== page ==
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Posted On: 25th Feb 2016

Don't do steroids

Ben talks about the dangers of steroids
Ben trains five times a week to maintain his physique
Ben at a bodybuilding contest

A bodybuilder who has seen the effects anabolic steroids can have on the body is campaigning with Fixers to raise awareness about the dangers of the illegal drugs.

 

Personal trainer Ben Mudge has worked in the fitness industry for five years and reports that steroid use is rife.

 

With Fixers, Ben has made a film, which he is using as part of presentation in local schools, to explain how steroids can have a negative impact on the body.

 

Go to the top of this page to watch Ben's film.

 

The 25-year-old says: ‘Steroids are rife in the body-building industry but I got fit the hard way. That’s not to say that I haven’t been tempted – because everyone was taking them that normalised it and made it seem okay.

 

‘I’ve seen people in changing rooms injecting themselves in their stomach or in their bums - it’s horrifying.’

 

Sportsmen use steroids, which are similar to the male hormone testosterone, as they can improve endurance and stimulate muscle growth.

 

Side effects include a change in mood, making the user aggressive or paranoid, hair loss, acne, and high blood pressure, which could cause a stroke or heart attack.

 

 

For Ben, from Belfast, keeping in shape isn’t just about sporting a pair of bulging biceps.

 

He says: ‘My goal is to be as healthy as possible – and steroids don’t work towards that goal. While they may appear to have positive affects in the short term, in the long run, they’re ultimately very dangerous.’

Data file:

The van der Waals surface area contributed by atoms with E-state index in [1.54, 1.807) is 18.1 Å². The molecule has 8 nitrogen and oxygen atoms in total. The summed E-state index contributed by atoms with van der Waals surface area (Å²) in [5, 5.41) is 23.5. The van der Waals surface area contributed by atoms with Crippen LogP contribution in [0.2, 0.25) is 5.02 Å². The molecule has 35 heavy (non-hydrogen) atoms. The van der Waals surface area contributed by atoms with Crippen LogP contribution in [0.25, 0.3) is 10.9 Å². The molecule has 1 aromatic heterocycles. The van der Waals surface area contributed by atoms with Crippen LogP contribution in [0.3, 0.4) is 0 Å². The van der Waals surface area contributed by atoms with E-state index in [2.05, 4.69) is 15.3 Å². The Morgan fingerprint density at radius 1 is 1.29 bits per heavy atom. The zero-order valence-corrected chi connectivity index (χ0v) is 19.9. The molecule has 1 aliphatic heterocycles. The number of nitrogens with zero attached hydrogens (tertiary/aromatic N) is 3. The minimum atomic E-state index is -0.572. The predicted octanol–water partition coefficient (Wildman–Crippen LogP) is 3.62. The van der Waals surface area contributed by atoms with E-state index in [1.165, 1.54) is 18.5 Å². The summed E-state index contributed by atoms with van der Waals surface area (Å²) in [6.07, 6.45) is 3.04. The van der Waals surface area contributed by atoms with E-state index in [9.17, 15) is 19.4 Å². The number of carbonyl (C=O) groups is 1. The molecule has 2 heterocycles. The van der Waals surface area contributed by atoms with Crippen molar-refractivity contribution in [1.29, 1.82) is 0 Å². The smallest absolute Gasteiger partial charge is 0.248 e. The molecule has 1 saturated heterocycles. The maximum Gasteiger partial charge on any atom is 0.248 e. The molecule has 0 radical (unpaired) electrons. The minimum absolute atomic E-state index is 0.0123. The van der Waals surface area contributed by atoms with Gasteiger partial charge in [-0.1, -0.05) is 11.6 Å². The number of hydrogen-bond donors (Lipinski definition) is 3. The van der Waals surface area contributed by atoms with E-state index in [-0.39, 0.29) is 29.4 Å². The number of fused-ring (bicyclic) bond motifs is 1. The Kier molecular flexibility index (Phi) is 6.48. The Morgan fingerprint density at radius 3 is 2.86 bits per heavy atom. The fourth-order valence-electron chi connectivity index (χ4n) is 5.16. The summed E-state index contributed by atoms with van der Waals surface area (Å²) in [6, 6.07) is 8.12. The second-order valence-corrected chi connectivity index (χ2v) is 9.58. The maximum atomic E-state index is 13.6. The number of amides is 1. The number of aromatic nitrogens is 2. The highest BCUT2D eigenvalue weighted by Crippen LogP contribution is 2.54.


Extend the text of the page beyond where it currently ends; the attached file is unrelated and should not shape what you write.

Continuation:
The long run is important to Ben as he has cystic fibrosis, a degenerative illness which causes the lungs to become clogged with mucus.

 

He says: ‘My journey started because I wanted to be as healthy as possible – and to live a lifestyle that boosted my life expectancy.

 

‘I see far too many people taking their health for granted all for the sake of a set of abs.’

 

Ben trains five times a week – a combination of weights and cardio. For him, it’s what keeps him alive.

 

Regular training has enabled him to keep his lung function at 98 per cent, a level seldom found in those suffering from cystic fibrosis at a similar age.

 

He says: ‘I’ve been told I should take steroids if I want to achieve this or that.

 

‘But luckily I realised in time I didn’t want to achieve that; I wanted to achieve a healthy, fulfilling future, even if it means I have to get fit the hard way.’

 

To find other resources on this topic, and watch Fixers films, click on the image below.

 

Author: H. Hernando

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